Frank (Peter Mullan, Braveheart) has been designing and building ships in a British shipyard for 36 years. Suddenly and very cruelly, Frank is let go without any pension or prospects, and is left wondering what to do. An attempt at job searching finds him virtually at the feet of his sister-in-law, so he is basically left to walk around this nameless London suburb stunned and unsure of what to do with himself. His friends Eddie (Sean McGinley, Gangs of New York), Norman (Ron Cook, Quills) and Danny Boyd (yes, that’s Pippin from the Lord of the Rings films, a.k.a. Billy Boyd) all try to help him out however they can. Frank’s wife Joan (Brenda Blethyn, Secrets & Lies) is unsure about how Frank is holding up, so she decides to try out for a bus driver’s license. Frank’s son Rob (Jamies Sives, Mean Machine) is a stay at home Dad, but feels Frank has been resentful of that in some large way because Rob’s brother (and Frank’s son) died in a tragic drowning accident almost 30 years ago.
Written by first-time screenwriter Alex Rose and directed by Gaby Dellal (Football), the focus of On a Clear Day is undoubtedly Frank, the stoic patriarch who suddenly finds joy in life again with swimming. He notices a boy in the pool who is barely able to swim one length of the pool while Frank can do armloads. At the end of each length the boy rejoices. He perhaps finds these qualities in his lost son, but he is so introverted that he hardly indicates this. And it’s that that becomes the inspiration for Frank’s quest, which is to swim the English Channel.
As the movie flows though and his quest to swim the channel becomes more tangible (can you believe that there are actual rules to swimming the Channel?), Frank transforms into a quietly charismatic individual. His friends all make attempts to overcome personal fears while Frank is training for the swim. Those are subplots, as the main part of the story is that Frank is trying to keep this trip as quiet as possible, even with his family. Is Frank able to pull it off? Well, let’s just say that there are moments in the film that gently guide you to some areas and it’s no real surprise to see them coming. But by this point, you’ve become so invested in and enamored by the characters in the film that you don’t really care.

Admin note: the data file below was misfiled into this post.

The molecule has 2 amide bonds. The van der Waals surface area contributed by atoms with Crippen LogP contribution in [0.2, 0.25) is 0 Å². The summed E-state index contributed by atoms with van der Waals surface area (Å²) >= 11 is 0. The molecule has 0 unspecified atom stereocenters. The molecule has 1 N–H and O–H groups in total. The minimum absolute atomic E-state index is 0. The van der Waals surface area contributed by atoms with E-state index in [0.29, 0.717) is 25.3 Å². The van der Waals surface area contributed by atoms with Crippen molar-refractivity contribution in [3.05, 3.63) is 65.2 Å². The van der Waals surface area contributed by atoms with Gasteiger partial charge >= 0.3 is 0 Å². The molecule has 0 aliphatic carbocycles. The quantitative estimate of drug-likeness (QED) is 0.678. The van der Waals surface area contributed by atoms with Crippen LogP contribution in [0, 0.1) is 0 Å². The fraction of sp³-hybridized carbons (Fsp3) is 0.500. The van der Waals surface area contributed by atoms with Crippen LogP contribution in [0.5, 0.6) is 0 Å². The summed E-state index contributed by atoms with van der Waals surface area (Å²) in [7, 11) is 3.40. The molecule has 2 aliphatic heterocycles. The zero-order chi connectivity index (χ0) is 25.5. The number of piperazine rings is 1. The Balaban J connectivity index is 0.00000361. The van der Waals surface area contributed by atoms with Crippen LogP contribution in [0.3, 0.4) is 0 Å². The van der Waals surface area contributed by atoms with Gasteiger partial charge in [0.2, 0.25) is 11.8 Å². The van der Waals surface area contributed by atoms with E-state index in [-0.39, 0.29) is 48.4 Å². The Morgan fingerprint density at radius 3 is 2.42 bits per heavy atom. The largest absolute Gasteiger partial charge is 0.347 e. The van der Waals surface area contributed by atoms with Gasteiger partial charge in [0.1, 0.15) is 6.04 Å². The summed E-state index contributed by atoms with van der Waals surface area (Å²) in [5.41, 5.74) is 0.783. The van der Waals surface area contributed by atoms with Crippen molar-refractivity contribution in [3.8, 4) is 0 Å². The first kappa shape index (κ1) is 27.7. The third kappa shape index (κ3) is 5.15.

I don’t know what it is about the British lately, but they have been able to make some charming, funny small films that pack a great deal of power into them, and On a Clear Day is another one of those films. It’s humor and poignancy are affecting, and if this is a cookie cutter formula for the Brits, it definitely works.
Dolby 5.1 surround love and affection, but by and large the soundtrack is a little bit wasted, considering this is dialogue-driven. Still, the water effects sound good, and there’s some small low end fidelity when the boat gets started up and ready to go.
1.85:1 anamorphic widescreen that looks OK, there aren’t too many bright colors that provide any contrast to the grey suburbian skies. Still, some of the camera shots that focus on water do pixelate a little bit, so that was annoying, but only mildly so..
Nada, as in not a thing.
On a Clear Day is the type of movie that is charming, funny and emotionally affecting, and it all makes for a pleasant film, the type of film that leaves you smiling at the end of it. A definite rental, even for the coldest of hearts.